“There’s a disconnect between what the commercialization groups are doing in universities and startup companies. This shows up in many places … including their approach to licensing and patenting. I’ve gone into universities on behalf of startup companies, and they will look at startup companies in the same way they will look at Johnson & Johnson (based in New Brunswick) or Roche and other big companies. They’ve made an investment and they want their costs paid off, and that’s impossible for a startup.”
Stengle wanted to know how a startup founder who is looking for research to commercialize can find the right partner at an academic institution, someone who can “cross that bridge from academic research to translational research, and not lose their mind.”
Homan said it’s very difficult. In academia, professors are rewarded for research they publish, and whether it goes anyplace isn’t important. Talented researchers keep moving on in what they’re doing. At some point, there may be technology that their universities would like to commercialize.
Homan said the first thing he does is meet with the professor who is the inventor. A quick indicator: “If it takes me two weeks to get that person to respond to my calls,” this indicates either a lack of interest or a lack of understanding of startup urgency.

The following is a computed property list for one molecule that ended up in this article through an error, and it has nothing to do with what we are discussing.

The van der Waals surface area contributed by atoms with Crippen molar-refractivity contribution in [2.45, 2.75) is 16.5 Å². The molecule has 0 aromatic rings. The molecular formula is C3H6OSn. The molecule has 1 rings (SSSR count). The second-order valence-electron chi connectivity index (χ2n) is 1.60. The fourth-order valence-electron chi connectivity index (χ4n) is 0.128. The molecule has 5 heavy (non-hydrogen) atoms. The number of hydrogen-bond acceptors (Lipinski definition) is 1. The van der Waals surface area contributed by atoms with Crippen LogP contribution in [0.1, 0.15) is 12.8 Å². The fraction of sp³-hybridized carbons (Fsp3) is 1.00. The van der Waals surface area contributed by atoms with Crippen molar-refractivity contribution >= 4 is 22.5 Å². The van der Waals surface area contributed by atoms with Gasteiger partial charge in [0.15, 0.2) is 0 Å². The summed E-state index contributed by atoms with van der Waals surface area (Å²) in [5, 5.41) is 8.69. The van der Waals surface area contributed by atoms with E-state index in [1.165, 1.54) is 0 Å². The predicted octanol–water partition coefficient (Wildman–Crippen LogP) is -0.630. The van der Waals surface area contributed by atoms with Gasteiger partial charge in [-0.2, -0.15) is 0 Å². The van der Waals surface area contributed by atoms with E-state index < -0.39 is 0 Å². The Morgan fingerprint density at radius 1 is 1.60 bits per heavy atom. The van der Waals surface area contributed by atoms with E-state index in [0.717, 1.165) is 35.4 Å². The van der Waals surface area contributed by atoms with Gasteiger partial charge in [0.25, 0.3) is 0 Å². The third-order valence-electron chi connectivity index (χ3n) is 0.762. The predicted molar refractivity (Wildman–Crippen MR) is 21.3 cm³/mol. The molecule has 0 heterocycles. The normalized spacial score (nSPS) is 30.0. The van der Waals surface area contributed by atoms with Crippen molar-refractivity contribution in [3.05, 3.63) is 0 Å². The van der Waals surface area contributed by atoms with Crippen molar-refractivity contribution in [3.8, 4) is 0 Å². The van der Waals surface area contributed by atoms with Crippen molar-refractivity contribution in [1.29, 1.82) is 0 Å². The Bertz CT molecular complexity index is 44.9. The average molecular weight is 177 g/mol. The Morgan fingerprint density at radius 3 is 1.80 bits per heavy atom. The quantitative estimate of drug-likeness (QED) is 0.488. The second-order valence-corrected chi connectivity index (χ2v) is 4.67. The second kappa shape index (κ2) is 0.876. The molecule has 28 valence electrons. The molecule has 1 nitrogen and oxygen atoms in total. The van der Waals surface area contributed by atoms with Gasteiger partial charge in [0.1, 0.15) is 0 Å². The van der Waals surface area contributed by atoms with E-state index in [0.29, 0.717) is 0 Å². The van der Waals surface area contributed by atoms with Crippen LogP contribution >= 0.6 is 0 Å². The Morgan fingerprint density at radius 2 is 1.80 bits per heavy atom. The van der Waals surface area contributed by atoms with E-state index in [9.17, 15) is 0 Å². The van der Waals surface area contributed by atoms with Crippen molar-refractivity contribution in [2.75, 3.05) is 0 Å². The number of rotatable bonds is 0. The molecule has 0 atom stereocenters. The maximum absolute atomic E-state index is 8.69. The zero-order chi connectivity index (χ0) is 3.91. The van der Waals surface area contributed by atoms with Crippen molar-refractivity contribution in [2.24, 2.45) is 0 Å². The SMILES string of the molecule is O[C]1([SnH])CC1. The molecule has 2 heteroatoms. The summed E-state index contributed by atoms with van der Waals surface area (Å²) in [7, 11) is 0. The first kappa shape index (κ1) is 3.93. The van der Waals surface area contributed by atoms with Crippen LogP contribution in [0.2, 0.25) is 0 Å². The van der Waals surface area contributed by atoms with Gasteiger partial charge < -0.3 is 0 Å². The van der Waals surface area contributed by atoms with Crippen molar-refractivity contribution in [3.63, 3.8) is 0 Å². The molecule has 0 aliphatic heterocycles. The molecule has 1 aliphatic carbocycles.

He also noted that, “If they make the leap to a private company, they won’t be able to publish around the research anymore.”
Also, while the researcher may be doing exciting science, a company will have to redo it all over again for the U.S. Food and Drug Administration, following all the requirements of that organization’s regulations.
Relationships are key
Homan also talked about figuring out whether the science would be interesting to potential customers, and he noted that relationships are key. He said that, for his current company, he asks pharma companies: “Can you tell me what you are looking for, what you would find valuable? Also, if we were to develop a relationship, how would you want us to update you on what we are doing?”
He added: “It doesn’t matter if you are talking to a company or talking to the guy next door. It’s about understanding how they want to relate to you.”
Homan also presented MetasTx at BioNJ’s 12th Annual BioPartnering Virtual Conference earlier this month, where he hoped to develop more of those invaluable relationships.
Some universities are harder for an entrepreneur to work with than others, Stengle said. He then asked Homan to comment on the good academic partners.
“Washington University in St. Louis has the contract it uses to license technology right on their website,” Homan responded. “They are completely transparent. And it is all about an open relationship.”
Homan added that other universities are not so forthcoming.
He noted that the number of universities that have successfully transferred research out of academia is very small, and most haven’t done it more than once, except for Massachusetts Institute of Technology, Stanford University and a few others. He mentioned that, at some schools, no one is at the startup incubator after 5 p.m., and that isn’t how entrepreneurship works.
Reach MetasTx at: metastx.com or call 908-432-2150.